First we wanted to check out if the ASRock Z87 Extreme4 could be overclocked without any volt-modding, so that Intel’s power-saving technologies were all up and running. In our tests of the Gigabyte GA-Z87X-D3H we found such overclocking possible, and our result of 4.3 GHz was even very good for a Haswell processor. It is indeed possible with the Z87 Extreme4 as well, but not in an easy way. First, you increase the CPU frequency multiplier to x43. The power-saving options change to Auto at that, so you have to manually set them back at Enabled. Then you lower the CPU voltage from 1.9 back to the standard 1.8 volts. The CPU voltage drop counteraction gets enabled as well, but it is not necessary, so you turn it off. The memory voltage is lowered from 1.6 back to the standard 1.5 volts. Then you must explicitly specify the default voltage on the CPU cores. If you don’t do that, the voltage will be automatically increased to very high levels, making any overclocking impossible. The problem is that the standard voltage varies between CPU samples, so the exact value has to be found by trial and error. Overall, it’s very different from the Gigabyte mainboard where you only have to increase the CPU frequency multiplier and set the CPU voltage at Normal. You don’t have to do any guessing and reset any options to their original values after they get changed by the mainboard, as with the Z87 Extreme4.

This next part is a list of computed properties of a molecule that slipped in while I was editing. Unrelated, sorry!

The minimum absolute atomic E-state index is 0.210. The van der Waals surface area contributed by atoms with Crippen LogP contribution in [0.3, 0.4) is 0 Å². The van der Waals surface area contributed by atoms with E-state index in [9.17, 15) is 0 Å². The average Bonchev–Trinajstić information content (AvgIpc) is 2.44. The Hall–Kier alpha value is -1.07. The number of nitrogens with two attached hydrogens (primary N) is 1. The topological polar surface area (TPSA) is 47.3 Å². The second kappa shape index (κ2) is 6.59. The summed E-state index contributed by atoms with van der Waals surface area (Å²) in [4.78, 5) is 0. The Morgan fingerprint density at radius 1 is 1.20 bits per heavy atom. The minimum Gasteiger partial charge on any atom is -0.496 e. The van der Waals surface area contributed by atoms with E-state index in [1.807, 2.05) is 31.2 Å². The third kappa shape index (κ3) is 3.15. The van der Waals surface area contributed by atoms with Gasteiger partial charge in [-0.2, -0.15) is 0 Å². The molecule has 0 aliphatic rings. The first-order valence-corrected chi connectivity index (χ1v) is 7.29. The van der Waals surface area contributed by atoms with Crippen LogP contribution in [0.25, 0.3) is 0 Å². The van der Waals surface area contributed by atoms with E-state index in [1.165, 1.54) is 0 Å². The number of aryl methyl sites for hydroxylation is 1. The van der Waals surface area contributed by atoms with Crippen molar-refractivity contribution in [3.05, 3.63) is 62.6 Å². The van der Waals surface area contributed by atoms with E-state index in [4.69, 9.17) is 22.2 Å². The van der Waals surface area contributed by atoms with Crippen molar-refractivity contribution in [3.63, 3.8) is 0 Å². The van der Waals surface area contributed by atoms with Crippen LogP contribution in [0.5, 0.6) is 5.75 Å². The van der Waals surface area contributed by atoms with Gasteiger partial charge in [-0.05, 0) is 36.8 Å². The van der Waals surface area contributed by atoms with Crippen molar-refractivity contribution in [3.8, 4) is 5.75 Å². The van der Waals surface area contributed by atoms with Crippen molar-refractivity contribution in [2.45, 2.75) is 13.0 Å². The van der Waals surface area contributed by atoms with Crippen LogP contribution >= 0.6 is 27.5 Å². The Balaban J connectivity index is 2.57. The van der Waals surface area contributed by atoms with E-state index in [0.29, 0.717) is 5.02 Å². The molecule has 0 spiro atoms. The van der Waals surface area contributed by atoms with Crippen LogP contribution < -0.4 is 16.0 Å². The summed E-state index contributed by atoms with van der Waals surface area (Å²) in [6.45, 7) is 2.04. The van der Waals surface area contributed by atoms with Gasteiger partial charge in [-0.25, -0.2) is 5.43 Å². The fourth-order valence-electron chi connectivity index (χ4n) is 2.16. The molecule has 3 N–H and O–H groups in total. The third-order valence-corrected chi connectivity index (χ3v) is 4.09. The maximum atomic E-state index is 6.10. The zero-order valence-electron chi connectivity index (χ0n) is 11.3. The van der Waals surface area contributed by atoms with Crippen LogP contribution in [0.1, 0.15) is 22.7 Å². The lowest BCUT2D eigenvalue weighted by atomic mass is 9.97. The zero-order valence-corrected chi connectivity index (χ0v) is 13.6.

So again, even though the Z87 Extreme4 can be overclocked in an energy-efficient way, it is quite challenging, just because its BIOS parameters are tied to each other in a pretty complex and often very sophisticated manner. We used to criticize MSI mainboards for that. When configuring them, you often had to be very cautious about double-checking and triple-checking every parameter after changing just one of them. It is very tiring, but we have to do this to avoid any inaccuracies in our tests. If an important parameter is changed by the mainboard automatically, it may influence its performance greatly. So now we have the same concern with ASRock mainboards. Instead of a smooth and easy overclocking experience, you have to constantly stay alert and continuously recheck everything.